“The production’s beaming star, Denise Gough plugs away in to our addict with sheer authenticity. She becomes the single most important focal point of the stage – in fact, she becomes the audience’s addiction. Fuelled by energy and intense charisma, her performance strength is so spot-on that you’ll want to lean forward, get off your seat, just, so you can get closer to her and the highly stimulated stage. It is no wonder that she won the Critics’ Circle Theatre Award for Best Actress 2015.”

Click here to my read full review on www.LastMinuteTheatreTickets.com Ends 4th June 2016. 

To describe a play in a few words is always a challenge, yet to do that for National Theatre’s collaborative work with HeadLong, People, Places and Things, now showing at Wyndham Theatre, is somewhat of an easy task. For the audience, it’s like a slap in the face and a massive wake-up call to the theatre world of what sublime theatre really looks like.

Last year, it was first shown at the National’s Dorfman Theatre; it’s West End transfer speaks well deserving volumes about the beast of a staging vision, creative script and courageous cast it has. The disturbing, uncomforting nausea that was experienced in Jeremy Herrin’s 1984 5-star production has been replicated here, so much so that you’ll want to stop drinking alcohol, or give up any form of attachment you may have, whether it be cigarettes, biting your nails, peanut butter or people.

Nina, Sarah and Emma are the names of our drug and alcohol addict. It’s the multiple names for an actress in utter disarray. She confuses the characters she plays on stage with her off-stage life, and you can experience it for yourself. The hallucinations, black outs, self-doubt, rapid speed of speech and loud, irritating ringing noises that sting in your head like a filthy migraine. This is firm material masterfully brought together by creative geniuses including writer; Duncan Macmillan, Tom Gibbon; sound designer, and set design, Bunny Christie.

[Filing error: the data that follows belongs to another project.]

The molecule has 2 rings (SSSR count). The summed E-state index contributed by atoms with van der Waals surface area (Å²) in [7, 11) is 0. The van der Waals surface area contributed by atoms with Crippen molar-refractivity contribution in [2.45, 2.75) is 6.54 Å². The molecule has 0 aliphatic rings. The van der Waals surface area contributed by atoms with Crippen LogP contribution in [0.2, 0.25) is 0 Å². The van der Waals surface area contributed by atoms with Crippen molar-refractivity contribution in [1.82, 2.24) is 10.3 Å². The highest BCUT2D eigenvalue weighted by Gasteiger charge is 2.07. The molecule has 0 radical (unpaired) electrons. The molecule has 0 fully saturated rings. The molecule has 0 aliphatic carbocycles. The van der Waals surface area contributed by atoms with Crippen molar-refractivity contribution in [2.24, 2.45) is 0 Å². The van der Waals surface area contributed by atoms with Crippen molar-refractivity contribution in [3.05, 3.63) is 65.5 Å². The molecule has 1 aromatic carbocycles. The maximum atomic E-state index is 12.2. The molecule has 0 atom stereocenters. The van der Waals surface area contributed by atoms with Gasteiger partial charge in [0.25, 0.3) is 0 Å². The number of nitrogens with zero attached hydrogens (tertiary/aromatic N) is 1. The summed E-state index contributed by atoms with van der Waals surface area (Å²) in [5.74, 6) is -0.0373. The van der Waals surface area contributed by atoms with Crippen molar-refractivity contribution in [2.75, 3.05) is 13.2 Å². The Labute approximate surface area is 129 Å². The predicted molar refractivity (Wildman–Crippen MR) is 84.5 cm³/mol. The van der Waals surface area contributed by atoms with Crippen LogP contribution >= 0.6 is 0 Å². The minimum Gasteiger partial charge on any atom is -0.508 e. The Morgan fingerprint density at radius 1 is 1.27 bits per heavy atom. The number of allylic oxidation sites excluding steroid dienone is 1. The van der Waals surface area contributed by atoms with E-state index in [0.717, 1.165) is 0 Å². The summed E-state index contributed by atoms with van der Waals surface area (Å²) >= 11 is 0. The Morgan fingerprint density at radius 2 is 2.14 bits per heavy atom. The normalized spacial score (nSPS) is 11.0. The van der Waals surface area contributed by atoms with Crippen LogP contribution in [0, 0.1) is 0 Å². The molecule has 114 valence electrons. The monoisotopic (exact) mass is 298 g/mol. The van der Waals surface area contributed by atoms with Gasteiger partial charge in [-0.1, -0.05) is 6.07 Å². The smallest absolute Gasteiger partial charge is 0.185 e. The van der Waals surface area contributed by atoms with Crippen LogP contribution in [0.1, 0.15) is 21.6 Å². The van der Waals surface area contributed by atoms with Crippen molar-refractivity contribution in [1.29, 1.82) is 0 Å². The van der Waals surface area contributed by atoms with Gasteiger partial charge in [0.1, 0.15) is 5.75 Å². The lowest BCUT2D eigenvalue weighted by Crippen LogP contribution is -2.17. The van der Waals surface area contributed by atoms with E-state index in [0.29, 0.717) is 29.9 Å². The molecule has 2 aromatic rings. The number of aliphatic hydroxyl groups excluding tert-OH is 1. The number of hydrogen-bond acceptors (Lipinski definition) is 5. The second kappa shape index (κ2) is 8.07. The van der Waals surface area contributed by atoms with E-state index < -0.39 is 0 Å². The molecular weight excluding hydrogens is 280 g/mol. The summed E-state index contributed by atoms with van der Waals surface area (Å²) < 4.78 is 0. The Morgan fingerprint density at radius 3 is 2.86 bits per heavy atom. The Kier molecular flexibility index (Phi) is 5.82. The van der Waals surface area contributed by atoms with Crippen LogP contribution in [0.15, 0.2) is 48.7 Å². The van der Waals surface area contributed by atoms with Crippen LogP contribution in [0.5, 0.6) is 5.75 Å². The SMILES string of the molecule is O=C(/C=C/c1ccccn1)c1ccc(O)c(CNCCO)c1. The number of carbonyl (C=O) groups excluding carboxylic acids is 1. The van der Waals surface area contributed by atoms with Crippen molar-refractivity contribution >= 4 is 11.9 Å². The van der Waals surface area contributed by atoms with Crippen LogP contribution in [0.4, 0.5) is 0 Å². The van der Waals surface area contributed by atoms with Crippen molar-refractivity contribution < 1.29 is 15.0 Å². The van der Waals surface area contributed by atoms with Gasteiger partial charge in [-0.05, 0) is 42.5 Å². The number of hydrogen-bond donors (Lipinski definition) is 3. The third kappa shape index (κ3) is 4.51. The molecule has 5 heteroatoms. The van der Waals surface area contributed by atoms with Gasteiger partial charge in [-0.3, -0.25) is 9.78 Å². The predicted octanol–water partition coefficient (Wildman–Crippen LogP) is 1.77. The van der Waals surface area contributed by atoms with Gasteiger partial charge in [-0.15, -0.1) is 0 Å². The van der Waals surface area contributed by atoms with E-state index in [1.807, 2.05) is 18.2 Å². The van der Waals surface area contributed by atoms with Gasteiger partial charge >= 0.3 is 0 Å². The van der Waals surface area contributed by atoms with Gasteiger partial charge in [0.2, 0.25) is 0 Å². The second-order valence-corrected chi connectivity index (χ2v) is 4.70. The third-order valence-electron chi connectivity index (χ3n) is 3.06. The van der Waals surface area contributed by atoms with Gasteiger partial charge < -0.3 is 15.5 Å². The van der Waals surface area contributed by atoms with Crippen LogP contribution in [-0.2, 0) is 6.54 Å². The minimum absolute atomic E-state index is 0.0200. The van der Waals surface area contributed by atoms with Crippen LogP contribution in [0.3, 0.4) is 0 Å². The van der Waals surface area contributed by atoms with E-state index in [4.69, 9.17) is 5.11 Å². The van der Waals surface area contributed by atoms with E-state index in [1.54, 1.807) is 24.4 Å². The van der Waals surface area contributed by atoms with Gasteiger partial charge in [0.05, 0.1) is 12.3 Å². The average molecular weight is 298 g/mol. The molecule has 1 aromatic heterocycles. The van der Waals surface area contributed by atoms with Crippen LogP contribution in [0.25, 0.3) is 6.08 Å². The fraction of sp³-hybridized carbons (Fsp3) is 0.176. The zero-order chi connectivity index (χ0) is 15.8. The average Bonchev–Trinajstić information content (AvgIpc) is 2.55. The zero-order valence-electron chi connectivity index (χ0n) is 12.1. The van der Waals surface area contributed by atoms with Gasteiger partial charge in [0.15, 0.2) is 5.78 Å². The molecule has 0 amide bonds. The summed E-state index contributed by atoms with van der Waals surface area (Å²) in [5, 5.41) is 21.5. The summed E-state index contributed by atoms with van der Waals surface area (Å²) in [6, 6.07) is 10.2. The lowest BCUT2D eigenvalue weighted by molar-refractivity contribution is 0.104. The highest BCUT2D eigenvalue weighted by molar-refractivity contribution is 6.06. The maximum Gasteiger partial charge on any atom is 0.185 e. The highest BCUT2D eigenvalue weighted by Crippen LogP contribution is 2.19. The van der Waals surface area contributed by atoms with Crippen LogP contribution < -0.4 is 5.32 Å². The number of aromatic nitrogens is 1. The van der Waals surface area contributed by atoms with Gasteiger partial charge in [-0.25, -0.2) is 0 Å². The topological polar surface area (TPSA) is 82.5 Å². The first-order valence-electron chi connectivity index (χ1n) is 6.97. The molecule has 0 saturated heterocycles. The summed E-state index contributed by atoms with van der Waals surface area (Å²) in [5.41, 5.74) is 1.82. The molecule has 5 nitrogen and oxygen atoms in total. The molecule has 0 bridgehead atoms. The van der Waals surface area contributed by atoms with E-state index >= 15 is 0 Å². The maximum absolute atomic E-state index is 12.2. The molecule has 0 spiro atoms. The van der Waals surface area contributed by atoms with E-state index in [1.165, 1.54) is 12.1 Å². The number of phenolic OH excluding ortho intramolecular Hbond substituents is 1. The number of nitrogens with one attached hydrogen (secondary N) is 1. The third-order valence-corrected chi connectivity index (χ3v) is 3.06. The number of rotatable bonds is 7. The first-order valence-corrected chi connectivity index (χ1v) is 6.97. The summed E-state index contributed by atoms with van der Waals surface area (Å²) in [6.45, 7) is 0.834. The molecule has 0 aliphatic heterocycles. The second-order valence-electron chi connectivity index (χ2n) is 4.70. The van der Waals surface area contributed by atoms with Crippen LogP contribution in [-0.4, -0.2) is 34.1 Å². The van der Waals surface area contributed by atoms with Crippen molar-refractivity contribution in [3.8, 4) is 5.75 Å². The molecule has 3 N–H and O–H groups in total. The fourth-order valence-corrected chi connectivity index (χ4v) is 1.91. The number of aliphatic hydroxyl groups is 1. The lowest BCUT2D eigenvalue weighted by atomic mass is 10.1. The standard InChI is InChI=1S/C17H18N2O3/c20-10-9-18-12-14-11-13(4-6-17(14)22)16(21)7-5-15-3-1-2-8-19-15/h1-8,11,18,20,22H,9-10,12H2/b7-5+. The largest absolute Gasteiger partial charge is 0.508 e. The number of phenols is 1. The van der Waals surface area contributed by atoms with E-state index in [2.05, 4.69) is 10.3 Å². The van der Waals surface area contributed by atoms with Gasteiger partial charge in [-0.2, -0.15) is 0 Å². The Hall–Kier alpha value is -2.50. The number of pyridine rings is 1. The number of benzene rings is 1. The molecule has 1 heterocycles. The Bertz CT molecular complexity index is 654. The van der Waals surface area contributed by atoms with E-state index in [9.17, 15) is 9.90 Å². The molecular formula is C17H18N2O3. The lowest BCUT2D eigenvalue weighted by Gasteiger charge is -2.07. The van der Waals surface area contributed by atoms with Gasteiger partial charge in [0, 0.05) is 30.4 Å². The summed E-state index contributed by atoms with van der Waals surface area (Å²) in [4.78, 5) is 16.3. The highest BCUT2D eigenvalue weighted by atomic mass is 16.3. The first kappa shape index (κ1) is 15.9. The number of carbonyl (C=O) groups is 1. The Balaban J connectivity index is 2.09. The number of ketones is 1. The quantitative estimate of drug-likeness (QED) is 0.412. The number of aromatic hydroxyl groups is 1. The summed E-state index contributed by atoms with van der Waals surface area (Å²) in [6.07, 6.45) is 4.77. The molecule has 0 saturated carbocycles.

The production’s beaming star, Denise Gough plugs away in to our addict with sheer authenticity. She becomes the single most important focal point of the stage – in fact, she becomes the audience’s addiction. Fuelled by energy and intense charisma, her performance strength is so spot-on that you’ll want to lean forward, get off your seat, just, so you can get closer to her and the highly stimulated stage. It is no wonder that she won the Critics’ Circle Theatre Award for Best Actress 2015.

Barbara Marten is also stellar on stage as the charismatic rehab doctor, professional therapist and unforgiving mother. The rest of the cast are bright eyed and theatrically armed, complementary to Gough’s depiction of Emma’s warped and idealistic attitude, where hallucinogens and dangerous substances are the only routes to happiness.

Yet it may be close to home for many who have undergone rehab treatment, watched a loved one go through it or even tried to get rid of a guilty pleasure themselves, but that isn’t a good enough excuse to not see this show! Besides, a play that mentally challenges and physically affects you – good or bad – is a winner.

People, Places and Things is sharp, immersive, shocking and physically sickening. Still, it has scenes of pathos and wittiness too, that will make you think you had a diploma in existential philosophy. The intensity is palpable – your gut may start turning and you may need to cover your ears – but you’ll learn a lot. So stop wasting time and book a ticket for you and a friend before it completely sells out.

— Mary Grace Nguyen (@MaryGNguyen) March 25, 2016

 

A show that challenges and physically affects you is a winner. Well done to its lead star @gough_denise, @PPTonstage pic.twitter.com/agMXT2aLl6

— Mary Grace Nguyen (@MaryGNguyen) March 22, 2016

 

My view at Wyndham Theatre right now! Not bad. Not bad at all! @PPTonstage #PeoplePlacesThings pic.twitter.com/sVtqARJxxf

— Mary Grace Nguyen (@MaryGNguyen) March 22, 2016

 

If a show displays their hashtag at the end of the it, it means they want to be tweeted about,even if it’s a preview pic.twitter.com/zpkRBSen6o

— Mary Grace Nguyen (@MaryGNguyen) March 22, 2016

I feel like I never want to touch alcohol ever again! #PeoplePlacesThings

— Mary Grace Nguyen (@MaryGNguyen) March 22, 2016

Saw 1984 by @HeadlongTheatre? Why do I feel just as physically sick and uncomfortable? The filthy intensity is palpable #PeoplePlacesThings

— Mary Grace Nguyen (@MaryGNguyen) March 22, 2016